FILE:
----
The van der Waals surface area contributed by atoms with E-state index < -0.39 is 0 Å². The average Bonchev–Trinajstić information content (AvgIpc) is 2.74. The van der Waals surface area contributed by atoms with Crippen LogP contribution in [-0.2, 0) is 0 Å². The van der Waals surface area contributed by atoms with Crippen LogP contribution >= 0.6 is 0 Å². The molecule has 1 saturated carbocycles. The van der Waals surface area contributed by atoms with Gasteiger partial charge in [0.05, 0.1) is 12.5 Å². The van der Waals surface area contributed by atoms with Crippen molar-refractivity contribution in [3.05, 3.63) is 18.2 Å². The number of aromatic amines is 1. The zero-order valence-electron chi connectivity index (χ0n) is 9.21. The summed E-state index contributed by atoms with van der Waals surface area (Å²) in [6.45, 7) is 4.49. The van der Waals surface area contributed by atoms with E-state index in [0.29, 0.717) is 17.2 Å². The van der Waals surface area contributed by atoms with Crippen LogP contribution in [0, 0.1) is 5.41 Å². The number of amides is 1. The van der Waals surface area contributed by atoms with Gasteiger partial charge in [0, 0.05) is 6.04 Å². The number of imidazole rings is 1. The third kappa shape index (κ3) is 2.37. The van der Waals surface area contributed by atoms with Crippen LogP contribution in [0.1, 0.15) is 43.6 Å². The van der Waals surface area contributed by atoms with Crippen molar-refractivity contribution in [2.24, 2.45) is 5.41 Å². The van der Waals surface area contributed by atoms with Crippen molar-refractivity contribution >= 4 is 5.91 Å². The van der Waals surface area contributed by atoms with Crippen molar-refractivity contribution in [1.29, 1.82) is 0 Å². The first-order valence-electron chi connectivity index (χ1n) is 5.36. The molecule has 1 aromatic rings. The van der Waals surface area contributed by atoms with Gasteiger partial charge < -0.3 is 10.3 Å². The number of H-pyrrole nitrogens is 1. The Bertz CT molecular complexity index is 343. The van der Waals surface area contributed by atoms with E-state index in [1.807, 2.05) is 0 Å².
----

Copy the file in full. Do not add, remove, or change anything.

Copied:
The van der Waals surface area contributed by atoms with E-state index < -0.39 is 0 Å². The average Bonchev–Trinajstić information content (AvgIpc) is 2.74. The van der Waals surface area contributed by atoms with Crippen LogP contribution in [-0.2, 0) is 0 Å². The van der Waals surface area contributed by atoms with Crippen LogP contribution >= 0.6 is 0 Å². The molecule has 1 saturated carbocycles. The van der Waals surface area contributed by atoms with Gasteiger partial charge in [0.05, 0.1) is 12.5 Å². The van der Waals surface area contributed by atoms with Crippen molar-refractivity contribution in [3.05, 3.63) is 18.2 Å². The number of aromatic amines is 1. The zero-order valence-electron chi connectivity index (χ0n) is 9.21. The summed E-state index contributed by atoms with van der Waals surface area (Å²) in [6.45, 7) is 4.49. The van der Waals surface area contributed by atoms with E-state index in [0.29, 0.717) is 17.2 Å². The van der Waals surface area contributed by atoms with Crippen LogP contribution in [0, 0.1) is 5.41 Å². The number of amides is 1. The van der Waals surface area contributed by atoms with Gasteiger partial charge in [0, 0.05) is 6.04 Å². The number of imidazole rings is 1. The third kappa shape index (κ3) is 2.37. The van der Waals surface area contributed by atoms with Crippen LogP contribution in [0.1, 0.15) is 43.6 Å². The van der Waals surface area contributed by atoms with Crippen molar-refractivity contribution in [2.24, 2.45) is 5.41 Å². The van der Waals surface area contributed by atoms with Crippen molar-refractivity contribution >= 4 is 5.91 Å². The van der Waals surface area contributed by atoms with Crippen molar-refractivity contribution in [1.29, 1.82) is 0 Å². The first-order valence-electron chi connectivity index (χ1n) is 5.36. The molecule has 1 aromatic rings. The van der Waals surface area contributed by atoms with Gasteiger partial charge < -0.3 is 10.3 Å². The number of H-pyrrole nitrogens is 1. The Bertz CT molecular complexity index is 343. The van der Waals surface area contributed by atoms with E-state index in [1.807, 2.05) is 0 Å².